HAGERSTOWN, MD —
New federal statistics will be released next week on the prison population in the United States, which is larger than that of any other nation in the world.
According to the International Centre for Prison Studies, almost half of the world's prisoners — 2.24 million — are held in the United States.
The prison population began growing dramatically in the 1980s when politicians promoted a "get tough on crime" stance to try to curb the influx of crack cocaine into the country. Their response was to implement mandatory minimum sentences — typically, decades of incarceration for drug offenders and a "three strikes, you're out" rule for repeat offenders.
Some lawmakers want to keep mandatory minimums, but others are prescribing shorter sentences and prison employment programs as steps that can be taken to ease the burden on a prison system that is "busting at the seams."
Gary Cannon got 25 years for selling heroin.
"My mother was murdered by somebody," said Cannon, an inmate at the Maryland Correctional Institution in Hagerstown. The killer "got only five years more than me, and all I did was sell drugs and got caught with drugs. Now, I’m not minimizing my charge. I deserved some time. I got caught doing something illegal. But at the same time — murder and a drug charge?"
When mandatory minimum sentences began to rise in number, nonviolent offenders like Cannon would be placed in the same prison populations as hardened criminals. Warden Rich Dovey, who has been at the Maryland facility for nearly 30 years, remembers such situations in the early years.
“It would basically be survival of the fittest, so we would have a lot more instances of violence,” he said.
Cannon has learned a trade while behind bars: He works as butcher and packer in the facility's meat plant. The plant processes $7.5 million worth of meat products annually. Cannon said he's thankful he will have this skill to take with him when he's released.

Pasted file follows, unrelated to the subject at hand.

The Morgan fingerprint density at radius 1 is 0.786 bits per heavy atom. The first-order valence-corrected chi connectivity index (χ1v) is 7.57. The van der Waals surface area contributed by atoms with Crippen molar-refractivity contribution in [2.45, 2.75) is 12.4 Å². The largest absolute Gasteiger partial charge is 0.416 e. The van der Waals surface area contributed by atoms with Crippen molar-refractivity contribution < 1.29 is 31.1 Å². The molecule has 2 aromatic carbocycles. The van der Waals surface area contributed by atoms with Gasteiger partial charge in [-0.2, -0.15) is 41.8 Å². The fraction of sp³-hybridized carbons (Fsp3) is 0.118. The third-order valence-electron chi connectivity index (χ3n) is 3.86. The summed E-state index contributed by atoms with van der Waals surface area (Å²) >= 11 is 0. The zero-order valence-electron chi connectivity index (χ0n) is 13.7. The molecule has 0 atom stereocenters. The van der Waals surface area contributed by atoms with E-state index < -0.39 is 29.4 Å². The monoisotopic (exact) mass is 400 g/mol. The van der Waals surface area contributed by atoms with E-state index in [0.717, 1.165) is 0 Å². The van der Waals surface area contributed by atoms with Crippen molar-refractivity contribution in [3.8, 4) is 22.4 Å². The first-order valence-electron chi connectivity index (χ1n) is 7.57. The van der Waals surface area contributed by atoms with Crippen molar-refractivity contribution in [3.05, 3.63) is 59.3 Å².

“If an individual is just placed inside a prison and never addressed, then he’s the same individual as when he goes back out," he said. "He’s never had his issues addressed. He’s just been sent away for a while. So the moment he’s released back into the same society where drugs are abundant, he falls right back.”
Work programs like the one in the Hagerstown facility's meat plant have proven successful in lowering incarceration numbers. The recidivism rate from Maryland’s prison’s industries is one of the lowest in the country — only one in four inmates returns to prison, compared with two out of three nationally.
Dovey says prisons are changing direction.
"We’re all about change," he said. "Just because we did something in the '80s and '90s doesn’t mean that it was correct — we based it on the laws that were in place at the time and the people who were in charge of the country at the time. But as we look at things and we realize we aren’t gaining anything by living with those rules and regulations that we lived by back then, we need to restructure. Our prison system is busting at the seams."
Sergeant Willie Vinson, a corrections officer, is a 24-year veteran of the state's corrections department. Many of the 2,000 inmates at the Maryland Correctional Institution were here long before he began working there.
"My gosh, don’t you think 15 to 20 years is enough incarceration for somebody?" he asked.
Vinson said he thought some inmates should be released to ease overcrowding, while others should be locked up longer. He said no one should ignore the fact that even nonviolent drug dealers affect the lives of others.
"When he hands the drugs out to somebody and they buy them from him, not only does that affect that person, that affects that person’s family and friends around him to when they become addicts," Vinson said. "So is the sentence worth it?" He held his hands up and shrugged.
Fighting over tactics
There’s currently a fight on Capitol Hill between those who want to add more work programs and those who want to keep mandatory minimum sentences. Republican Senator Mike Lee of Utah has introduced the Smarter Sentencing Act of 2015 to try to combine both approaches.
"When we start talking as I do in the Smart Sentencing Act about reducing the 20-year to a 10, the 10-year to a five-year and the five-year to a two, that allows us to free up prison space," he said. "That doesn’t change the statutory maximum offenses. Those remain the same, so judges would retain discretion.
"Being tough on crime doesn’t always entail perpetually increasing the amount of time a prisoner has to spend in prison. We want to make sure that people spend exactly as much time as they need to spend in order to face a punishment for what they’ve done wrong," said Lee.
"But we don’t want them in there any longer than they need to be in there, because they could be out being productive members of society," he said.
Another bill in the Senate will look at lowering some mandatory sentences in favor of raising others. It won’t help Cannon, but it could help those who come through the barbed-wire fences and steel gates behind him.